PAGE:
0314 GMT October 20, 2019
The mechanism behind this link appears to be a type of intestinal bacteria, a research team in Massachusetts General Hospital in Boston said, UPI reported.
Specifically, they looked at Fusobacterium nucleatum, which is among hundreds of types of bacteria found in the large intestine. It's believed to play a role in colon cancer.
The researchers tracked the diets of more than 137,000 people for decades and examined more than 1,000 colon tumor samples.
They found that people who ate a diet high in whole grains and fiber had a lower risk of colon cancer containing F. nucleatum, but not for colon cancer without this type of bacteria.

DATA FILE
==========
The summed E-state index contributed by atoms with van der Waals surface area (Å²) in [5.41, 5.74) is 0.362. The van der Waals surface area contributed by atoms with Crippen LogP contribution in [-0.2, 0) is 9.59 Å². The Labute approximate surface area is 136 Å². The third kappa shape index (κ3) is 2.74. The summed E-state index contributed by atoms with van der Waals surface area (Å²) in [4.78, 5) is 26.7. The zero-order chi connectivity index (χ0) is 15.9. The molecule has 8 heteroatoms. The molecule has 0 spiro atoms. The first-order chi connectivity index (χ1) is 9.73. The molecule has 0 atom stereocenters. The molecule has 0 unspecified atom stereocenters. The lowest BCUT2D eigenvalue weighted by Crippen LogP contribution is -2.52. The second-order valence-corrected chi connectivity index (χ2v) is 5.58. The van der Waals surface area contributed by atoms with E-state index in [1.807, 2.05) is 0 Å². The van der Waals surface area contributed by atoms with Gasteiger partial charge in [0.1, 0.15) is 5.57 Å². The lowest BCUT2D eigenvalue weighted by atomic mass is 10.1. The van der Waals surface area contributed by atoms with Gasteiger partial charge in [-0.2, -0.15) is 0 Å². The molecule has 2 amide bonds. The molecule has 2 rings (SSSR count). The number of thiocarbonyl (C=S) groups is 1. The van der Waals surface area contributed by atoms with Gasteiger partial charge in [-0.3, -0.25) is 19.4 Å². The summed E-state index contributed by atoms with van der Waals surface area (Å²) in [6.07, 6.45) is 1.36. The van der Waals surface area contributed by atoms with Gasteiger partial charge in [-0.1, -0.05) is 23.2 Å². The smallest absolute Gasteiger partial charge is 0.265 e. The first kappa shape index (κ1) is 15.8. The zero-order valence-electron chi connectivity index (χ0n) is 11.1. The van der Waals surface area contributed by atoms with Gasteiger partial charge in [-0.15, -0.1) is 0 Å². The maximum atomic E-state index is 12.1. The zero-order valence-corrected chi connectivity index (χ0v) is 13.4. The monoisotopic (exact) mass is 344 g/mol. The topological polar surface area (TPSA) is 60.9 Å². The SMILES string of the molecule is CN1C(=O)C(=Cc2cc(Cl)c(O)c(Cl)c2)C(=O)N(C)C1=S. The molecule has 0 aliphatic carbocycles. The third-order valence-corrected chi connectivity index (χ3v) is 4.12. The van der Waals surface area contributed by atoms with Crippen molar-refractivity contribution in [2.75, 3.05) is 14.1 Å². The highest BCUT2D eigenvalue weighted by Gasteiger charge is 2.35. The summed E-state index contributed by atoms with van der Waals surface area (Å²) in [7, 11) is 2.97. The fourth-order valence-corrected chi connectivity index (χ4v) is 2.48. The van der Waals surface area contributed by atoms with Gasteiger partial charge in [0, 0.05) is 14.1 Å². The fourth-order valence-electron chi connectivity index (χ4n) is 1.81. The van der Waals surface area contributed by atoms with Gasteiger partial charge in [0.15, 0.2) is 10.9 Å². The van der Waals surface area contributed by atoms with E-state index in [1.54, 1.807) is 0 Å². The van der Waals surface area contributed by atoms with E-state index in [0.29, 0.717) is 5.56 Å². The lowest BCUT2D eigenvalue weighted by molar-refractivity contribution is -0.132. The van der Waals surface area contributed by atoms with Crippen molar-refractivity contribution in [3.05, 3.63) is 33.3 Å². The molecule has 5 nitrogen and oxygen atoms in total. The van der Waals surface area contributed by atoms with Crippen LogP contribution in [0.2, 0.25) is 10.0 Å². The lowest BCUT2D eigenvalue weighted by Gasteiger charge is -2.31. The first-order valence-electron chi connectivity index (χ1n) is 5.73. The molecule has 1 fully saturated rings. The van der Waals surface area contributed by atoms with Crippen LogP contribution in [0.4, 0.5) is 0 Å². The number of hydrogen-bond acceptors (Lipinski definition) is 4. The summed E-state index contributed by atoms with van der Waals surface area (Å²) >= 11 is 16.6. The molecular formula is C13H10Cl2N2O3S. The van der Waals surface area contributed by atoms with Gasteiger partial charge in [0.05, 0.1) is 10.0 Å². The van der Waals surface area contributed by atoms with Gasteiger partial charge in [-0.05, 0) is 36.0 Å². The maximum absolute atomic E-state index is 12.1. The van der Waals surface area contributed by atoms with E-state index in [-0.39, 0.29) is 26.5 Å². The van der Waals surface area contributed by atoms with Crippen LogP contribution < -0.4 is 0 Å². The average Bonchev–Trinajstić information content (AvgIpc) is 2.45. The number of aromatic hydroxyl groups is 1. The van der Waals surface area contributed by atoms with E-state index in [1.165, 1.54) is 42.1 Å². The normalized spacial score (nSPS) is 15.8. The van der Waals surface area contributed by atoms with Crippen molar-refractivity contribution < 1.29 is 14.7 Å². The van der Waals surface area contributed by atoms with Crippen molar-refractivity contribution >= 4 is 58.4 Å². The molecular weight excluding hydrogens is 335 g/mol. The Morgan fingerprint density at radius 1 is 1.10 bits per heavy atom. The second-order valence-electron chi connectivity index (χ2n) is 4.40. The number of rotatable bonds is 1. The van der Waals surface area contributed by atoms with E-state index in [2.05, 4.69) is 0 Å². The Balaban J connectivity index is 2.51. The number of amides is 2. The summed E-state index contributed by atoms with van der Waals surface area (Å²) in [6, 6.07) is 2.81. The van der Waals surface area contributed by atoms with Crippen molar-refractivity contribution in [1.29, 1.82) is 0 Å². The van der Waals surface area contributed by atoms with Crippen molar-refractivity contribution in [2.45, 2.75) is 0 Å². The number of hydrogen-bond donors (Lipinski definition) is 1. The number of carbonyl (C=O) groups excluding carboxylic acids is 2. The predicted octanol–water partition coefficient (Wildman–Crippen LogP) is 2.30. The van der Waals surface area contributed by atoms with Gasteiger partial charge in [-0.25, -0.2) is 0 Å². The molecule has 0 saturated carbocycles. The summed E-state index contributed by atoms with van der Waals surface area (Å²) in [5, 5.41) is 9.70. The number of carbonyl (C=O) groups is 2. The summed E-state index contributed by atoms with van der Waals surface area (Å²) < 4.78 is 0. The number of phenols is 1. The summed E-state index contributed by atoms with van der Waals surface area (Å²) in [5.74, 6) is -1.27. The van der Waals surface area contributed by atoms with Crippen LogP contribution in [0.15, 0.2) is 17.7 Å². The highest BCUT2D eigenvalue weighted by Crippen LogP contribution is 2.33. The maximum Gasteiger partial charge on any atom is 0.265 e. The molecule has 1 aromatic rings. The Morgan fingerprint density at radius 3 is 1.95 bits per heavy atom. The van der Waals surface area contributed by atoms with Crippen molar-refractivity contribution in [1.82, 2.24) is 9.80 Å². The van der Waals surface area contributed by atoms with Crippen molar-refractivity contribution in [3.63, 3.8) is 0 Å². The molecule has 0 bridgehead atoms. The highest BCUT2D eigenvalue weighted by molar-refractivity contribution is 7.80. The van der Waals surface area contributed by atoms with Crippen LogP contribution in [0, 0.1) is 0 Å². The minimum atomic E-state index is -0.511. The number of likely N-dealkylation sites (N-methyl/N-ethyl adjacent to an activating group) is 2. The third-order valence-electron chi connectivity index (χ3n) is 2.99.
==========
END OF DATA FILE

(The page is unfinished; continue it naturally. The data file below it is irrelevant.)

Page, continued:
Study co-senior author Dr. Shuji Ogino of the Dana-Farber Cancer Institute, "Though our research dealt with only one type of bacteria, it points to a much broader phenomenon — that intestinal bacteria can act in concert with diet to reduce or increase the risk of certain types of colorectal cancer.
"Our findings offer compelling evidence of the ability of diet to influence the risk of developing certain types of colorectal cancer by affecting the bacteria within the digestive tract.”
Dr. Andrew Chan, the study's co-senior author, said these data are among the first in humans that show a connection between long-term dietary intake and the bacteria in tumor tissue.
"This supports earlier studies that show some gut bacteria can directly cause the development of cancers in animals
"The results of this study underscore the need for additional studies that explore the complex interrelationship between what someone eats, the microorganisms in their gut, and the development of cancer.”
The study was published in the journal JAMA Oncology.